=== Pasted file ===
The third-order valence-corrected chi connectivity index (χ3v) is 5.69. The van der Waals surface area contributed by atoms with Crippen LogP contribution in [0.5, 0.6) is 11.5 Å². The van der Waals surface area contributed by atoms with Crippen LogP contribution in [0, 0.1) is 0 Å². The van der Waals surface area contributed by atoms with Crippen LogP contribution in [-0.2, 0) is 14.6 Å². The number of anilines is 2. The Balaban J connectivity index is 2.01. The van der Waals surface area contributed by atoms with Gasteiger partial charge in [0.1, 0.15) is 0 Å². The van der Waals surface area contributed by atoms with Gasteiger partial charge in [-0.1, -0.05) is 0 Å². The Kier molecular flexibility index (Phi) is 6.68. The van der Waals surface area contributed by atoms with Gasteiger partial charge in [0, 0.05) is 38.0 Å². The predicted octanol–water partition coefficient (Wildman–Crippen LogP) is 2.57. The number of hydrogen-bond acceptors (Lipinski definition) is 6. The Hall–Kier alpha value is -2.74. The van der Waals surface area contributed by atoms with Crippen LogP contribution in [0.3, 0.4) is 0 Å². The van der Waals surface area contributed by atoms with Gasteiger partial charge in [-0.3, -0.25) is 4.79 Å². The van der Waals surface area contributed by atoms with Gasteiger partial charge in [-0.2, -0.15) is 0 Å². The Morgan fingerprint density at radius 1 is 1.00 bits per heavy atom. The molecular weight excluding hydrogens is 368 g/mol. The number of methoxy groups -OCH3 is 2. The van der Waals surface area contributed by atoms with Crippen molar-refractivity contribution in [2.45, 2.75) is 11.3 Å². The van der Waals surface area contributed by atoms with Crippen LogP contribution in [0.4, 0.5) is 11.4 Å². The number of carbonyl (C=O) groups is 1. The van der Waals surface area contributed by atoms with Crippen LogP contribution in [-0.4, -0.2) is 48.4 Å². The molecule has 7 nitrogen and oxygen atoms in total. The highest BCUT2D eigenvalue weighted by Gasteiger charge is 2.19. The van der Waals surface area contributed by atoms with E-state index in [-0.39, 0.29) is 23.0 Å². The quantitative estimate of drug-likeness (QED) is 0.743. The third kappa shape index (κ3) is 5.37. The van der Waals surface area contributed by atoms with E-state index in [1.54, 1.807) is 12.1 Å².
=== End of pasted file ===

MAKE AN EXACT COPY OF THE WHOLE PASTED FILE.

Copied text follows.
The third-order valence-corrected chi connectivity index (χ3v) is 5.69. The van der Waals surface area contributed by atoms with Crippen LogP contribution in [0.5, 0.6) is 11.5 Å². The van der Waals surface area contributed by atoms with Crippen LogP contribution in [0, 0.1) is 0 Å². The van der Waals surface area contributed by atoms with Crippen LogP contribution in [-0.2, 0) is 14.6 Å². The number of anilines is 2. The Balaban J connectivity index is 2.01. The van der Waals surface area contributed by atoms with Gasteiger partial charge in [0.1, 0.15) is 0 Å². The van der Waals surface area contributed by atoms with Gasteiger partial charge in [-0.1, -0.05) is 0 Å². The Kier molecular flexibility index (Phi) is 6.68. The van der Waals surface area contributed by atoms with Gasteiger partial charge in [0, 0.05) is 38.0 Å². The predicted octanol–water partition coefficient (Wildman–Crippen LogP) is 2.57. The number of hydrogen-bond acceptors (Lipinski definition) is 6. The Hall–Kier alpha value is -2.74. The van der Waals surface area contributed by atoms with Crippen LogP contribution in [0.3, 0.4) is 0 Å². The van der Waals surface area contributed by atoms with Gasteiger partial charge in [-0.3, -0.25) is 4.79 Å². The van der Waals surface area contributed by atoms with Gasteiger partial charge in [-0.2, -0.15) is 0 Å². The Morgan fingerprint density at radius 1 is 1.00 bits per heavy atom. The molecular weight excluding hydrogens is 368 g/mol. The number of methoxy groups -OCH3 is 2. The van der Waals surface area contributed by atoms with Crippen molar-refractivity contribution in [2.45, 2.75) is 11.3 Å². The van der Waals surface area contributed by atoms with Crippen LogP contribution in [0.4, 0.5) is 11.4 Å². The number of carbonyl (C=O) groups is 1. The van der Waals surface area contributed by atoms with Crippen LogP contribution in [-0.4, -0.2) is 48.4 Å². The molecule has 7 nitrogen and oxygen atoms in total. The highest BCUT2D eigenvalue weighted by Gasteiger charge is 2.19. The van der Waals surface area contributed by atoms with E-state index in [-0.39, 0.29) is 23.0 Å². The quantitative estimate of drug-likeness (QED) is 0.743. The third kappa shape index (κ3) is 5.37. The van der Waals surface area contributed by atoms with E-state index in [1.54, 1.807) is 12.1 Å².